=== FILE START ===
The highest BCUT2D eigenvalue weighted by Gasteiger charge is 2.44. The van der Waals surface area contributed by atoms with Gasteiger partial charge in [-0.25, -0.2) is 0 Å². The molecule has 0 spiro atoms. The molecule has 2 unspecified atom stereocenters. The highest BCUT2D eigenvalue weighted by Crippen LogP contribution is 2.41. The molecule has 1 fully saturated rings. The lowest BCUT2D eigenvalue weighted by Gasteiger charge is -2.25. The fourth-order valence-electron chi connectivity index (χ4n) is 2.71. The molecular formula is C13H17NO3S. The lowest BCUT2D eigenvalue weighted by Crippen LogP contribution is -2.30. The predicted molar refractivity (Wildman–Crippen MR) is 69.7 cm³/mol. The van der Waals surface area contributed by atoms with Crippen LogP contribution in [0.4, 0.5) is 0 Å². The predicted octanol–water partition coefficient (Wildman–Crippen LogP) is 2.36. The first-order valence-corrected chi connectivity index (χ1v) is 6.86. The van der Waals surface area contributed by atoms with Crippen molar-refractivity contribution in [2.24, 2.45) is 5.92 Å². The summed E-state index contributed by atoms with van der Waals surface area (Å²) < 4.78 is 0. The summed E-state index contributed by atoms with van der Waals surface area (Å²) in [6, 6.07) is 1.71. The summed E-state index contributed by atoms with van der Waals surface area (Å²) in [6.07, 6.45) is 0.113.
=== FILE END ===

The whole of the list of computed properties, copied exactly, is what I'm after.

The highest BCUT2D eigenvalue weighted by Gasteiger charge is 2.44. The van der Waals surface area contributed by atoms with Gasteiger partial charge in [-0.25, -0.2) is 0 Å². The molecule has 0 spiro atoms. The molecule has 2 unspecified atom stereocenters. The highest BCUT2D eigenvalue weighted by Crippen LogP contribution is 2.41. The molecule has 1 fully saturated rings. The lowest BCUT2D eigenvalue weighted by Gasteiger charge is -2.25. The fourth-order valence-electron chi connectivity index (χ4n) is 2.71. The molecular formula is C13H17NO3S. The lowest BCUT2D eigenvalue weighted by Crippen LogP contribution is -2.30. The predicted molar refractivity (Wildman–Crippen MR) is 69.7 cm³/mol. The van der Waals surface area contributed by atoms with Crippen LogP contribution in [0.4, 0.5) is 0 Å². The predicted octanol–water partition coefficient (Wildman–Crippen LogP) is 2.36. The first-order valence-corrected chi connectivity index (χ1v) is 6.86. The van der Waals surface area contributed by atoms with Crippen molar-refractivity contribution in [2.24, 2.45) is 5.92 Å². The summed E-state index contributed by atoms with van der Waals surface area (Å²) < 4.78 is 0. The summed E-state index contributed by atoms with van der Waals surface area (Å²) in [6, 6.07) is 1.71. The summed E-state index contributed by atoms with van der Waals surface area (Å²) in [6.07, 6.45) is 0.113.